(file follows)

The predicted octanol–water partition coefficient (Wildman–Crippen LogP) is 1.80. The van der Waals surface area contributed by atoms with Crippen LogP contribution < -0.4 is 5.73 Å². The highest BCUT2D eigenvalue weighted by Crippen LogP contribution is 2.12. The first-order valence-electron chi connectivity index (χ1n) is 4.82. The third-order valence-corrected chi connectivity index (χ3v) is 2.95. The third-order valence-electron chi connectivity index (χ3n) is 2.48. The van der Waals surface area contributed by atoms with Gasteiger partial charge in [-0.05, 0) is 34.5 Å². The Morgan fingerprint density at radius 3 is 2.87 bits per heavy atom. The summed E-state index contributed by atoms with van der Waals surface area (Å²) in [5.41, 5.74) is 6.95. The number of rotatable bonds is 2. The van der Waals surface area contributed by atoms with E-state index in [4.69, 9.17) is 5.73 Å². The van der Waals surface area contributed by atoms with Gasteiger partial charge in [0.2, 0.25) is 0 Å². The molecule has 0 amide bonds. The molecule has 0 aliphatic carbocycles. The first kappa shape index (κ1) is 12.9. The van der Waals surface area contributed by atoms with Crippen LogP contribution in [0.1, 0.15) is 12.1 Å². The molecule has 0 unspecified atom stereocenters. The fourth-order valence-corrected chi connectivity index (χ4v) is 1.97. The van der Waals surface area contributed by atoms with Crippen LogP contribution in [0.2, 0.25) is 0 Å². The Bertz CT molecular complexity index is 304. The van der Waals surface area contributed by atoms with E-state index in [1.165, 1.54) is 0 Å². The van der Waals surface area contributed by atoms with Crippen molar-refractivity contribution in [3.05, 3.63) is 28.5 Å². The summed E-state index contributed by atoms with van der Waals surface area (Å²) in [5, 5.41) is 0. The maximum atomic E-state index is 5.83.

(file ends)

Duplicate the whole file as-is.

The predicted octanol–water partition coefficient (Wildman–Crippen LogP) is 1.80. The van der Waals surface area contributed by atoms with Crippen LogP contribution < -0.4 is 5.73 Å². The highest BCUT2D eigenvalue weighted by Crippen LogP contribution is 2.12. The first-order valence-electron chi connectivity index (χ1n) is 4.82. The third-order valence-corrected chi connectivity index (χ3v) is 2.95. The third-order valence-electron chi connectivity index (χ3n) is 2.48. The van der Waals surface area contributed by atoms with Gasteiger partial charge in [-0.05, 0) is 34.5 Å². The Morgan fingerprint density at radius 3 is 2.87 bits per heavy atom. The summed E-state index contributed by atoms with van der Waals surface area (Å²) in [5.41, 5.74) is 6.95. The number of rotatable bonds is 2. The van der Waals surface area contributed by atoms with E-state index in [4.69, 9.17) is 5.73 Å². The van der Waals surface area contributed by atoms with Gasteiger partial charge in [0.2, 0.25) is 0 Å². The molecule has 0 amide bonds. The molecule has 0 aliphatic carbocycles. The first kappa shape index (κ1) is 12.9. The van der Waals surface area contributed by atoms with Crippen LogP contribution in [0.1, 0.15) is 12.1 Å². The molecule has 0 unspecified atom stereocenters. The fourth-order valence-corrected chi connectivity index (χ4v) is 1.97. The van der Waals surface area contributed by atoms with Crippen LogP contribution in [0.2, 0.25) is 0 Å². The Bertz CT molecular complexity index is 304. The van der Waals surface area contributed by atoms with E-state index in [1.165, 1.54) is 0 Å². The van der Waals surface area contributed by atoms with Crippen molar-refractivity contribution in [3.05, 3.63) is 28.5 Å². The summed E-state index contributed by atoms with van der Waals surface area (Å²) in [5, 5.41) is 0. The maximum atomic E-state index is 5.83.